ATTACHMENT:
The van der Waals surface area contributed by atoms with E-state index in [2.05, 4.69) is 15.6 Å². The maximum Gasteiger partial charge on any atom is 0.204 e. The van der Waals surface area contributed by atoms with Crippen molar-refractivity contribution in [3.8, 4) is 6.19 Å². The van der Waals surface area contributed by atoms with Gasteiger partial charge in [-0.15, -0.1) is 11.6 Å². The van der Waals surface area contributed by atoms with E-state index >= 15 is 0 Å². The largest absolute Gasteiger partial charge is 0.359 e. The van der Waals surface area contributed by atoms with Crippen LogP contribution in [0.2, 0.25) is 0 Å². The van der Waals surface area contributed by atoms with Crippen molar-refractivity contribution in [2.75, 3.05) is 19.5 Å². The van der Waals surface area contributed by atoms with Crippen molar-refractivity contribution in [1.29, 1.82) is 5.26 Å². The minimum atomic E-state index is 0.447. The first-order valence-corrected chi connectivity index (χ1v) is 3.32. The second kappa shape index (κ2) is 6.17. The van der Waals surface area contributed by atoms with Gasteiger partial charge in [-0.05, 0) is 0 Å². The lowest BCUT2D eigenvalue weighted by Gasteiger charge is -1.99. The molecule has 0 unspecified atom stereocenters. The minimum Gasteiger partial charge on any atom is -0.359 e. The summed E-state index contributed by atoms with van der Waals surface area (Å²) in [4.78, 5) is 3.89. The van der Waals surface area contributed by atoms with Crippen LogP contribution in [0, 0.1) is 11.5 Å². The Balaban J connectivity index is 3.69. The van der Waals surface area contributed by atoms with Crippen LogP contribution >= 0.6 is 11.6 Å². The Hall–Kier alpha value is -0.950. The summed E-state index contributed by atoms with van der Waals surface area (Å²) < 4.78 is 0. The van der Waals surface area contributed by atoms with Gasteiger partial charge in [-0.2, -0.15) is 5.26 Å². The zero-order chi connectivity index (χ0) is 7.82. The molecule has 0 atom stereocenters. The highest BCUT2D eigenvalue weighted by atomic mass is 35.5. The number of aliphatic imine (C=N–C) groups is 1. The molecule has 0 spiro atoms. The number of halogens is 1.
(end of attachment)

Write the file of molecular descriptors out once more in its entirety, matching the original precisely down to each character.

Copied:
The van der Waals surface area contributed by atoms with E-state index in [2.05, 4.69) is 15.6 Å². The maximum Gasteiger partial charge on any atom is 0.204 e. The van der Waals surface area contributed by atoms with Crippen molar-refractivity contribution in [3.8, 4) is 6.19 Å². The van der Waals surface area contributed by atoms with Gasteiger partial charge in [-0.15, -0.1) is 11.6 Å². The van der Waals surface area contributed by atoms with E-state index >= 15 is 0 Å². The largest absolute Gasteiger partial charge is 0.359 e. The van der Waals surface area contributed by atoms with Crippen LogP contribution in [0.2, 0.25) is 0 Å². The van der Waals surface area contributed by atoms with Crippen molar-refractivity contribution in [2.75, 3.05) is 19.5 Å². The van der Waals surface area contributed by atoms with Crippen molar-refractivity contribution in [1.29, 1.82) is 5.26 Å². The minimum atomic E-state index is 0.447. The first-order valence-corrected chi connectivity index (χ1v) is 3.32. The second kappa shape index (κ2) is 6.17. The van der Waals surface area contributed by atoms with Gasteiger partial charge in [-0.05, 0) is 0 Å². The lowest BCUT2D eigenvalue weighted by Gasteiger charge is -1.99. The molecule has 0 unspecified atom stereocenters. The minimum Gasteiger partial charge on any atom is -0.359 e. The summed E-state index contributed by atoms with van der Waals surface area (Å²) in [4.78, 5) is 3.89. The van der Waals surface area contributed by atoms with Crippen LogP contribution in [0, 0.1) is 11.5 Å². The Balaban J connectivity index is 3.69. The van der Waals surface area contributed by atoms with Crippen LogP contribution >= 0.6 is 11.6 Å². The Hall–Kier alpha value is -0.950. The summed E-state index contributed by atoms with van der Waals surface area (Å²) < 4.78 is 0. The van der Waals surface area contributed by atoms with Gasteiger partial charge in [-0.2, -0.15) is 5.26 Å². The zero-order chi connectivity index (χ0) is 7.82. The molecule has 0 atom stereocenters. The highest BCUT2D eigenvalue weighted by atomic mass is 35.5. The number of aliphatic imine (C=N–C) groups is 1. The molecule has 0 spiro atoms. The number of halogens is 1.